Variability in Drug Use Prevalence Across School Districts in the Same Locale in Ohio
Dept. of Community Health, Center for Interventions, Treatment, and Addictions Research, Wright State University School of Medicine, 3640 Colonel Glenn Highway, Dayton, OH 45435, USA. Journal of School Health
(Impact Factor: 1.43).
09/2002; 72(7):288-93. DOI: 10.1111/j.1746-1561.2002.tb01335.x
Substance use by adolescents continues to present a problem schools must address. Data from survey research can prove useful in helping schools determine the nature and extent of youth drug use. This study identified variations in drug use prevalence among ninth grade students in different school districts in the same locale in Ohio. Possible explanations for the differences were explored. Students (n = 3,016) from 12 suburban high schools anonymously completed self-report drug use questionnaires. School and community-level data were collected from other sources. Cluster analysis was used to group the school districts. ANOVA revealed statistically significant differences (P < or = 0.001) in levels of drug use by cluster. The cluster with significantly lower levels of drug use consisted of districts with at least one full-time drug abuse prevention coordinator, higher economic levels, and the highest per pupil expenditures. Drug use among youth is influenced, at least in part, by local contextual factors. Local survey data can inform local policy and programs. These findings have practical implications for policymakers, program developers, and school districts in other areas of the country.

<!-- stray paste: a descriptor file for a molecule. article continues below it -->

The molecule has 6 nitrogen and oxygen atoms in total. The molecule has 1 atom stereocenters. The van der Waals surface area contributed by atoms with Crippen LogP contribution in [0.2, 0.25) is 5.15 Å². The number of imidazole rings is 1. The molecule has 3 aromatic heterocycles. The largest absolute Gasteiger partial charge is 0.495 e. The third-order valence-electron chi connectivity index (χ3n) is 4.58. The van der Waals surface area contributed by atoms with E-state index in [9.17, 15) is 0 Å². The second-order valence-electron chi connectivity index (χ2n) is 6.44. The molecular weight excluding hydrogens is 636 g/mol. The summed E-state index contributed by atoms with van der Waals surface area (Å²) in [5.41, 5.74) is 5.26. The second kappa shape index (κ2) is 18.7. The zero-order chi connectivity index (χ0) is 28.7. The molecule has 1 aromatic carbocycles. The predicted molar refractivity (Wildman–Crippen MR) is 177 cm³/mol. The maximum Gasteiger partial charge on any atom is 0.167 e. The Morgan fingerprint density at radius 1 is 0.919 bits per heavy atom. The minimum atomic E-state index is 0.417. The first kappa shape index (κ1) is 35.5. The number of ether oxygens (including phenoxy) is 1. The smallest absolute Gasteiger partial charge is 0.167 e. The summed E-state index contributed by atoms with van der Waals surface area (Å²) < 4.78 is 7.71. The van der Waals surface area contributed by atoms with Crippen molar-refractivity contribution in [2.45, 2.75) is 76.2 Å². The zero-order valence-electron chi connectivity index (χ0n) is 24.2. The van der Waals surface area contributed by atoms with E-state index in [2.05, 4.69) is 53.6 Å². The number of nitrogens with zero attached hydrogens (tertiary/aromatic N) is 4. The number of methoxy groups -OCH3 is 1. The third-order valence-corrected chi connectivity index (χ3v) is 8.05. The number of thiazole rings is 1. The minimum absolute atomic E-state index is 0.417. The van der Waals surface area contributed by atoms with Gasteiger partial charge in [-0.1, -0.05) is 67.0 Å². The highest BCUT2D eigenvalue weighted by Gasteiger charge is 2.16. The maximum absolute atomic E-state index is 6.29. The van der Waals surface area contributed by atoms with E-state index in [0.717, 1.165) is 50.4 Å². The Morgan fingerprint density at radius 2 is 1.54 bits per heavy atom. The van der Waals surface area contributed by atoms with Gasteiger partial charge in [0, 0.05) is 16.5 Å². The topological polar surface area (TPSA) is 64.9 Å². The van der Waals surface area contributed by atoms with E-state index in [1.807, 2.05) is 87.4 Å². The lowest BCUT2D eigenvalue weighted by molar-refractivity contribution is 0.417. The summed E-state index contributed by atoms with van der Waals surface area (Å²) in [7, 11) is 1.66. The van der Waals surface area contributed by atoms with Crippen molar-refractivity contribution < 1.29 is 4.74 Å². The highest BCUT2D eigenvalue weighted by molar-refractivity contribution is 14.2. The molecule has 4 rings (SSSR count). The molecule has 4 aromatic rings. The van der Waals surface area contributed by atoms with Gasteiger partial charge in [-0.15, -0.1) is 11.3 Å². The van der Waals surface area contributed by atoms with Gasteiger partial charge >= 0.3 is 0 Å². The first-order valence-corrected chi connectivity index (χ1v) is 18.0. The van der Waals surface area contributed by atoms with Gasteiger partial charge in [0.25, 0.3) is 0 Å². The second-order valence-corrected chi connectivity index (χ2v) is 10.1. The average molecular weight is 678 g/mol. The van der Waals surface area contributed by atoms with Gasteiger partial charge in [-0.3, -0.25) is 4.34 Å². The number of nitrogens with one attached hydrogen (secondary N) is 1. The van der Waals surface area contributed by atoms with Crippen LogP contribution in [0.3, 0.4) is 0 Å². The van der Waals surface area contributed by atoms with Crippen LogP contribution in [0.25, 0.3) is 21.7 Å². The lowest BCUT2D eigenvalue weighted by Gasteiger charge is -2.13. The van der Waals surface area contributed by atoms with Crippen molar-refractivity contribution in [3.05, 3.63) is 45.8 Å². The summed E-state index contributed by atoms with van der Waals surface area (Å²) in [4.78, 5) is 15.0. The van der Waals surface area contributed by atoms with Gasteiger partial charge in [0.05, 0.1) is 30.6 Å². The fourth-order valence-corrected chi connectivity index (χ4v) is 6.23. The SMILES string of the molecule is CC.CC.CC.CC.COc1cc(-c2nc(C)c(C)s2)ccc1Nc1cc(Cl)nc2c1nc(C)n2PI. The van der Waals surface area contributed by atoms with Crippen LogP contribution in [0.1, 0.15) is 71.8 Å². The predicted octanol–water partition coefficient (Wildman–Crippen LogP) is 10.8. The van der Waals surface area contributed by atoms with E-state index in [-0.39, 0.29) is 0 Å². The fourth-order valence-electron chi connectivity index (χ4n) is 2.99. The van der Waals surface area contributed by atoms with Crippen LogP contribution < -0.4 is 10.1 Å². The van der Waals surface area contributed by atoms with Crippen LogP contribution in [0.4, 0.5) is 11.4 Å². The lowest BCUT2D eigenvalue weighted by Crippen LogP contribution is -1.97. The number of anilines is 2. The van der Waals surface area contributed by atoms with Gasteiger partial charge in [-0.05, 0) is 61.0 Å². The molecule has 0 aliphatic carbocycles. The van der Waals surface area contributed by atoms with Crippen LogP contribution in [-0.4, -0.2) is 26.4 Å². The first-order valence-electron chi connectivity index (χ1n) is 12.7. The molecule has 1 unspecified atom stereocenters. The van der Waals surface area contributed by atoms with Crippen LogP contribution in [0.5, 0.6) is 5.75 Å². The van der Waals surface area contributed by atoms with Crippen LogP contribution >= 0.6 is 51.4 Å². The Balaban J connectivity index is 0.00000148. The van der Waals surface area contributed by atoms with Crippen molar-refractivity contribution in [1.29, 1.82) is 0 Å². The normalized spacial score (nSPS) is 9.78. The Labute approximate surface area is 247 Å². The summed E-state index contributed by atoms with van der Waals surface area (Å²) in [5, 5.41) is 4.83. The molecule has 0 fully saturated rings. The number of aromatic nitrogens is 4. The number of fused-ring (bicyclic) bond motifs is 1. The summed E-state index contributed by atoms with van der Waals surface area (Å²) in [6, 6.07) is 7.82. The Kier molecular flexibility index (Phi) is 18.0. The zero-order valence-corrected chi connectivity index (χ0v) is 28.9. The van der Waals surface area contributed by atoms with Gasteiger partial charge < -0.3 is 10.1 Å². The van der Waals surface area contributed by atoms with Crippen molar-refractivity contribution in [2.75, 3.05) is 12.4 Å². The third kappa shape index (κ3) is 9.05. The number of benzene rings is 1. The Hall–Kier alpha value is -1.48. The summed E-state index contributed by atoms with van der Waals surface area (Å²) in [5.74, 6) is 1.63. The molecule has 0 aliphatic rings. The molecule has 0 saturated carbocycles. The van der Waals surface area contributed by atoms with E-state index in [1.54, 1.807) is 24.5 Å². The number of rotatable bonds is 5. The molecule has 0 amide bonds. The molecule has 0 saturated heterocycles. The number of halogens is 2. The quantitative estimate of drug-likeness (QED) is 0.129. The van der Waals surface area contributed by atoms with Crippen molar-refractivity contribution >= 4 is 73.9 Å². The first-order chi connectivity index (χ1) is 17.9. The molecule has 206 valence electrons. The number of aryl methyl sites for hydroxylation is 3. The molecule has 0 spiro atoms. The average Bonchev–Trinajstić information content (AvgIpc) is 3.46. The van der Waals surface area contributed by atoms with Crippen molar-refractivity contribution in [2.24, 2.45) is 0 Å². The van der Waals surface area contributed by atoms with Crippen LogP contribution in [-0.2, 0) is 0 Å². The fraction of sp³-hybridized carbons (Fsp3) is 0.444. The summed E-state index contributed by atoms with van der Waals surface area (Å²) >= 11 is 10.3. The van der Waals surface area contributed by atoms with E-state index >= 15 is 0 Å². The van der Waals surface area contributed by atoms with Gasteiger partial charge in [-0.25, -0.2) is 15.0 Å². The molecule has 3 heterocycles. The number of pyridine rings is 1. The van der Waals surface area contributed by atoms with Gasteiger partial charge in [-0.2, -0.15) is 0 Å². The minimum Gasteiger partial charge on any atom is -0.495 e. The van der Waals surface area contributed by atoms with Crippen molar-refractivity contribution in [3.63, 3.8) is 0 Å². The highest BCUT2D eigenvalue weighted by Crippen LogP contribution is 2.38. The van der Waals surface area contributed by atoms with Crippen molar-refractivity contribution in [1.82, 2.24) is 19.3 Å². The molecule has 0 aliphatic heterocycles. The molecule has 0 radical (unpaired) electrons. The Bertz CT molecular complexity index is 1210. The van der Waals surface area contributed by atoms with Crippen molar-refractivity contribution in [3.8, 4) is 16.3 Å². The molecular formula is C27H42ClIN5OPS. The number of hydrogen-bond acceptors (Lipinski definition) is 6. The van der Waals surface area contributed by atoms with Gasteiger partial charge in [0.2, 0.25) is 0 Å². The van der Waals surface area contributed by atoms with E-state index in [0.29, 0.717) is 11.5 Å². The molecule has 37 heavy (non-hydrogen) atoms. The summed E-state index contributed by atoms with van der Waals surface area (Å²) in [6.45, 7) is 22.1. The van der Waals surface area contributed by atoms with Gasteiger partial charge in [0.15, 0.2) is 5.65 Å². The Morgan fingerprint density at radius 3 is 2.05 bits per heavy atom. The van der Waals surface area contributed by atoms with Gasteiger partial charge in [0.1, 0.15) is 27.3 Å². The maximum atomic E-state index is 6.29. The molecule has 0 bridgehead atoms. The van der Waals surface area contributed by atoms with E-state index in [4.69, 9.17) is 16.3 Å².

Available from: Raminta Daniulaityte
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ABSTRACT: The Ohio Substance Abuse MonitoringNetwork (OSAM) is designed to provide accurate, timely, qualitatively-oriented epidemiologic descriptions of substance abuse trends and emerg,ngproblems in the state's major urban and rural areas. Use of qualitative methods in identifying and assessing substance abuse practices in local communities is one of the main assets of OSAM Network. Qualitative methods are sensitive to local contextual variability, flexible enough to capture emergent trends, and can be imple-mented with limited financial resources. This paper describes how qualita-tive epidemiolo^c methods, like those used by the OSAM Network, could be applied to inform substance abuse prevention activities, particularly those directed at adolescents.
Available from: drexel.edu